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Analysts believe deal could spell the end of current gov't

Secret plea deal in Netanyahu corruption trial said to await his approval

Prosecutors reportedly fuming over attorney general’s back-channel negotiations with former PM; issue of moral turpitude and timing of resignation said key to final deal

Opposition Leader Benjamin Netanyahu at the Jerusalem District Court, on November 22, 2021. (Oren Ben Hakoon/Pool)
Opposition Leader Benjamin Netanyahu at the Jerusalem District Court, on November 22, 2021. (Oren Ben Hakoon/Pool)

Prosecutors are reportedly fuming over reports that former prime minister Benjamin Netanyahu has been holding secret talks with the attorney general over a plea deal in his corruption trial, which is now said to be just awaiting Netanyahu’s final approval.

Meanwhile, political forces believe a plea deal that removes Netanyahu from the political sphere could cause the speedy collapse of the current, ideologically splintered governing coalition.

Netanyahu, the opposition leader, is on trial in three separate graft cases, after being indicted in 2019 for fraud, breach of trust and bribery. News broke earlier this week that the former prime minister was conducting secret negotiations with Attorney General Avichai Mandelblit over a potential plea deal.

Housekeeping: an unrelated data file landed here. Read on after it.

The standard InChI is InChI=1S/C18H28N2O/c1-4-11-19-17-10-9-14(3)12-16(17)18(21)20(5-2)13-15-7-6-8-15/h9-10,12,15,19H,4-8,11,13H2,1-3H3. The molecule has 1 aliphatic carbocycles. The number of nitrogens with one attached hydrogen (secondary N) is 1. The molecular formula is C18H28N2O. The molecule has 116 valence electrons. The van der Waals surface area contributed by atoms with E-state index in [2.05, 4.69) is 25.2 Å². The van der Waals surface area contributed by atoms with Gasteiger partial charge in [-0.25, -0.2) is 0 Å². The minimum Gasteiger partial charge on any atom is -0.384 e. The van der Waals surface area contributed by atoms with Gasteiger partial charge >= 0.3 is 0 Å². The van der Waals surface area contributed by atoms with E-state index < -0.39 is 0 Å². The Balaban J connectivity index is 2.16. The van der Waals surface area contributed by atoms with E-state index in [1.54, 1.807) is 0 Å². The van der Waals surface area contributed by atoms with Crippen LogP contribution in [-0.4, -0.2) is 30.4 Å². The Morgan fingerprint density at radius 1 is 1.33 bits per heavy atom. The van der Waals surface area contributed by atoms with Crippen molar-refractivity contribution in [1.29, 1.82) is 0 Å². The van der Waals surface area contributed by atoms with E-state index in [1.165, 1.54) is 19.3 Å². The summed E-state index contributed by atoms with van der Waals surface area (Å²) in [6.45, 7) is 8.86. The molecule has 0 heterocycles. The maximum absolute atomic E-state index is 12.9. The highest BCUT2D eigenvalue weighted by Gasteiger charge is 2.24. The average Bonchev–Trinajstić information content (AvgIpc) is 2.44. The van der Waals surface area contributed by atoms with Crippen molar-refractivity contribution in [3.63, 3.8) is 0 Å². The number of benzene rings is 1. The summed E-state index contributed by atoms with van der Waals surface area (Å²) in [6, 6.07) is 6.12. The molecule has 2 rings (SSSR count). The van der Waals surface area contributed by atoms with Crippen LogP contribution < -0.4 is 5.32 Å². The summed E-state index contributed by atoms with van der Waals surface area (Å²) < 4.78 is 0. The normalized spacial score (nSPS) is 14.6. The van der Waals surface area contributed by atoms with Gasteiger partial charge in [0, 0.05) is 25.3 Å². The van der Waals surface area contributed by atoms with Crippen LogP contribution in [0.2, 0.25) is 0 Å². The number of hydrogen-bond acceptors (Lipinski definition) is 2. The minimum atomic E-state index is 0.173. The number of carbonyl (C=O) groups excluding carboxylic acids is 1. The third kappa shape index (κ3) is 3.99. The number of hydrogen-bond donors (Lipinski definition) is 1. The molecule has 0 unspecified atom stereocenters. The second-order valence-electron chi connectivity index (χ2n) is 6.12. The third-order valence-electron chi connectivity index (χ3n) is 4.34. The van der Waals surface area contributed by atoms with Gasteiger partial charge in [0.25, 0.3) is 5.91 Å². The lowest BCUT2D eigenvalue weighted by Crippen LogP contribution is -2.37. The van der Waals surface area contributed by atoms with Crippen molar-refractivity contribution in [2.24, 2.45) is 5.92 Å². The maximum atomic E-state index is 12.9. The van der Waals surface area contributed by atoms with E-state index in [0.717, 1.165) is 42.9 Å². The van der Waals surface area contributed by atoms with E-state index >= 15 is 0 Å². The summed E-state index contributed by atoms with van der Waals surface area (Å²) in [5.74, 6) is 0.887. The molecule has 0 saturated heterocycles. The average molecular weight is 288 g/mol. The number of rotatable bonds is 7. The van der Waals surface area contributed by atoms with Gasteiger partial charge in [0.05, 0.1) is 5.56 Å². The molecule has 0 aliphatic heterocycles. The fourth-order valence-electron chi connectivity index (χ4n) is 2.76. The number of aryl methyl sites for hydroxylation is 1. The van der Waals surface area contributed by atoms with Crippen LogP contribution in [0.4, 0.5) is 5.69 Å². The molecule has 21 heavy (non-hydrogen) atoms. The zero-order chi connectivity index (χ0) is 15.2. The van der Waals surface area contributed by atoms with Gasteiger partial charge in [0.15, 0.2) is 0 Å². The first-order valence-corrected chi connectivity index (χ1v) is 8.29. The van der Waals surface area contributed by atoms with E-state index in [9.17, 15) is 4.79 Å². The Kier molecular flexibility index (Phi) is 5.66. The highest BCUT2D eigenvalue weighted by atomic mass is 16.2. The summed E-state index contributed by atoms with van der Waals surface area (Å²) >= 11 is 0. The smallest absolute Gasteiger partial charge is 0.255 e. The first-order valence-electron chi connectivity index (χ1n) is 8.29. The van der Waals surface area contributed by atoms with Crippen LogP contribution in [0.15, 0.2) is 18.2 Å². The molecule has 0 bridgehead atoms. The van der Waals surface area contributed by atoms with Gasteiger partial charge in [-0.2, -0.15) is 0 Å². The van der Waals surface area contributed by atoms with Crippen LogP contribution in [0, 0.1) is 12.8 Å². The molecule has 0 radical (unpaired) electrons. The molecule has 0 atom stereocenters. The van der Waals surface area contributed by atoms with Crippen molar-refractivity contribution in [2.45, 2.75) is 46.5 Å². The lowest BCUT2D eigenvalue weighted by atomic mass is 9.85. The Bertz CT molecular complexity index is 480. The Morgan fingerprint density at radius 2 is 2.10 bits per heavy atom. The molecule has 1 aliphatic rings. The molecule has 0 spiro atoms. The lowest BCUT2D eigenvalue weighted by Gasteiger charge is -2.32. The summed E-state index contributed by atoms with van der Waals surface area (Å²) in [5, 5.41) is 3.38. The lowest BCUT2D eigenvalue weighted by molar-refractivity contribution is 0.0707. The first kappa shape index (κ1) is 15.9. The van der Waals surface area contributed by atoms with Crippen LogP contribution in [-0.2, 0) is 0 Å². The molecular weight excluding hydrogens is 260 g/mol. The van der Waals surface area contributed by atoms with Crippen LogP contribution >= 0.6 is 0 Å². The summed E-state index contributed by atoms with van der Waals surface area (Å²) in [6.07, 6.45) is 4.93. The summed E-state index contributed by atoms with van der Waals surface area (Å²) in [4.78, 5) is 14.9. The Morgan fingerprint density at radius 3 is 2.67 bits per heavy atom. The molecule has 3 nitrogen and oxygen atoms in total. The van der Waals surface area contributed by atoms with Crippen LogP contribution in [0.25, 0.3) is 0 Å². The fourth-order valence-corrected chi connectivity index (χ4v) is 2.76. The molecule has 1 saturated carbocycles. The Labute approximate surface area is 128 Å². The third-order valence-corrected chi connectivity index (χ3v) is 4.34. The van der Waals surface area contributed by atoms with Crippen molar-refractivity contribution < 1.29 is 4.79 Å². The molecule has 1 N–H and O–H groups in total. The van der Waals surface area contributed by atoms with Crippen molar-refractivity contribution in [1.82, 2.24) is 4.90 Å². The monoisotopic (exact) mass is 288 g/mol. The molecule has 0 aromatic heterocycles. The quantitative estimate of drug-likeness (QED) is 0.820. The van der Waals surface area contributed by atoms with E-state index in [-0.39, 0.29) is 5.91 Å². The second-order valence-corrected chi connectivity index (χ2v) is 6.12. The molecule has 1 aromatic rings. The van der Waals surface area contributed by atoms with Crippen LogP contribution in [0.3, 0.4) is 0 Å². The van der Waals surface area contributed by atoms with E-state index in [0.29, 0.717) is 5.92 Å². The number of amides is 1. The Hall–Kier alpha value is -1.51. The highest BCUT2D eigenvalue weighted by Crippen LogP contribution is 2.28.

While initial reports indicated that the negotiations had hit a dead end, TV networks reported on Thursday that the two sides are very close to signing a deal, although one major sticking point remains.

According to Channel 13 news, prosecutors will only agree to a deal that includes an admission of moral turpitude and community service for Netanyahu. If his actions are found to have carried moral turpitude, a guilty plea would bar Netanyahu from public service for seven years, likely ending the 72-year-old’s political career for good.

The secret talks were reportedly initiated by Netanyahu’s attorney Boaz Ben Zur, and state prosecutors made clear that there would be no compromise on the conviction of moral turpitude.

Attorney General Avichai Mandelblit speaks at a conference held by Channel 13 news in Jerusalem on June 3, 2021. (Yonatan Sindel/Flash90)

Channel 13 indicated Thursday night that the state prosecution’s insistence on the moral turpitude designation was the key sticking point preventing a deal.